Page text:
Click here to visit the Wyoming PBS website.
(RELEASE) For writer, artist and naturalist Joe Hutto (“My Life as a Turkey”) from Lander, Wyoming, there is no such thing as conducting a typical research project. Whether having wild turkey chicks imprint on him or embedding with a herd of Rocky Mountain bighorn sheep for months at a time, Hutto seeks to observe behavior without preconceptions and from the animal’s perspective. In the case of his latest study, it meant dedicating seven years of his life to being accepted by a wild mule deer family and living among them. When asked why, Hutto’s response was: “How could you not?”
Hutto presents and narrates his story of bonding with a wild herd of mule deer and their impact on him when Touching the Wild airs Wednesday, April 16 at 7 p.m. on Wyoming PBS. Hutto has authored several titles including his latest, Touching the Wild, Living with the Mule Deer of Deadman Gulch (Skyhorse Publishing, Inc.), a companion book to be released to coincide with the Nature premiere. After the broadcast, the episode will be available for online streaming at pbs.org/nature.
Touching the Wild takes place in the Wind River Mountains of Wyoming near Hutto’s ranch. This area serves as the winter range for a large herd of mule deer. His involvement with them began with a chance encounter with a young buck that took an interest in him and somehow understood he was not a threat: “He returned an upward nod of the head, and I looked away and I nodded my head, and he returned the gesture again. That deer was willing to see me as an individual, and he very clearly saw that I granted him his individuality. I was not seeing something, I was seeing someone.”
As Hutto explains in Touching the Wild, he had to be out with the herd every day for two years to gain the first signs of trust from them, but once he won full acceptance from their leader, a doe he called Raggedy Anne, he could move among the individuals in the herd and no one paid attention. He had become part of the family. But if they spotted another human being, their deep-seated instincts would kick in and they would bolt, as mule deer have been a legally hunted game animal for generations.
There are many poignant segments in this Nature documentary, including the moment when Rag Tag, Raggedy Anne’s daughter, becomes the first deer to groom him, something that only occurs within a deer family. She later introduces him to her newborn twins, one of whom he later cares for after Rag Tag’s death. Hutto reflects on how Raggedy Anne’s family never left her side as she lay dying, and how Boar, a big buck, reacted when he discovered the carcass of his twin brother, the victim of a wolf or mountain lion. Hutto himself was affected by these deaths, and concludes that grief and sorrow are experiences all living things have in common. His strong personal emotions over the fate of his friends among the herd lead him to consider whether he should bring his field study to a close.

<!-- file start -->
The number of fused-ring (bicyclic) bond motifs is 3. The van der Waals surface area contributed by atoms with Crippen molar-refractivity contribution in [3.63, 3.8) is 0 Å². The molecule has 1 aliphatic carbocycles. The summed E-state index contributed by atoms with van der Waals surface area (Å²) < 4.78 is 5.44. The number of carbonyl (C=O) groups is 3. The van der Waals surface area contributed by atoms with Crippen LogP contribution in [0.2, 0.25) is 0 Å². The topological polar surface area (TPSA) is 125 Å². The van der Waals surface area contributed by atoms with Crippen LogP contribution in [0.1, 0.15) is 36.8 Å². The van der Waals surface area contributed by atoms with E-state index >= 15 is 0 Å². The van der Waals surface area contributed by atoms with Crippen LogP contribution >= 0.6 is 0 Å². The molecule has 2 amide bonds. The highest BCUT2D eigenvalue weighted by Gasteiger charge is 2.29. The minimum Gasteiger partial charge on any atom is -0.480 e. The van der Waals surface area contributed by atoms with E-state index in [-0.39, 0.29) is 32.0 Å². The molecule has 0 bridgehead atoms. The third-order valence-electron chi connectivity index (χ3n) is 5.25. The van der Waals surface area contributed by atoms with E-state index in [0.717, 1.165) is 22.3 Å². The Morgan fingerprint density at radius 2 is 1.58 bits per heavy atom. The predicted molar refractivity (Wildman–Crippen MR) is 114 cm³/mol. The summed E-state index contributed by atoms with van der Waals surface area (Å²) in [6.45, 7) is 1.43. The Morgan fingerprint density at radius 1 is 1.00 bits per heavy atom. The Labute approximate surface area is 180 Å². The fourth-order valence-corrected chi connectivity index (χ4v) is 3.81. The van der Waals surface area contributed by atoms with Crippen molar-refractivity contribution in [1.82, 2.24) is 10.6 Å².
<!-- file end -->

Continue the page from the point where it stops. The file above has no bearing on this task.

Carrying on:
Nature is a production of THIRTEEN in association with WNET for PBS. For Nature, Fred Kaufman is executive producer. Touching the Wild is a production of Passion Pictures and THIRTEEN Productions LLC in association with WNET.
Nature pioneered a television genre that is now widely emulated in the broadcast industry. Throughout its history, Nature has brought the natural world to millions of viewers. The series has been consistently among the most-watched primetime series on public television.
Nature has won over 700 honors from the television industry, the international wildlife film communities and environmental organizations, including 11 Emmys and three Peabodys. The series received two of wildlife film industry’s highest honors: the Christopher Parsons Outstanding Achievement Award given by the Wildscreen Festival and the Grand Teton Award given by the Jackson Hole Wildlife Film Festival. Recently, the International Wildlife Film Festival honored Nature executive producer Fred Kaufman with its Lifetime Achievement Award for Media.
PBS.org/nature is the award-winning web companion to Nature, featuring streaming episodes, filmmaker interviews, teacher’s guides and more.
Support for this Nature program was made possible in part by the Arnhold Family in memory of Clarisse Arnhold, the Lillian Goldman Charitable Trust, the Arlene and Milton D. Berkman Philanthropic Fund, the Filomen M. D’Agostino Foundation, by the Corporation for Public Broadcasting and by the nation’s public television stations.
About Wyoming PBS:
Wyoming PBS is a non-commercial, educational institution and cultural resource dedicated to connecting and enriching Wyoming lives through innovative media. Wyoming PBS can be found on various channels across Wyoming, on ROKU and Xbox Over-the-top devices, and online; for more information go to www.wyomingpbs.org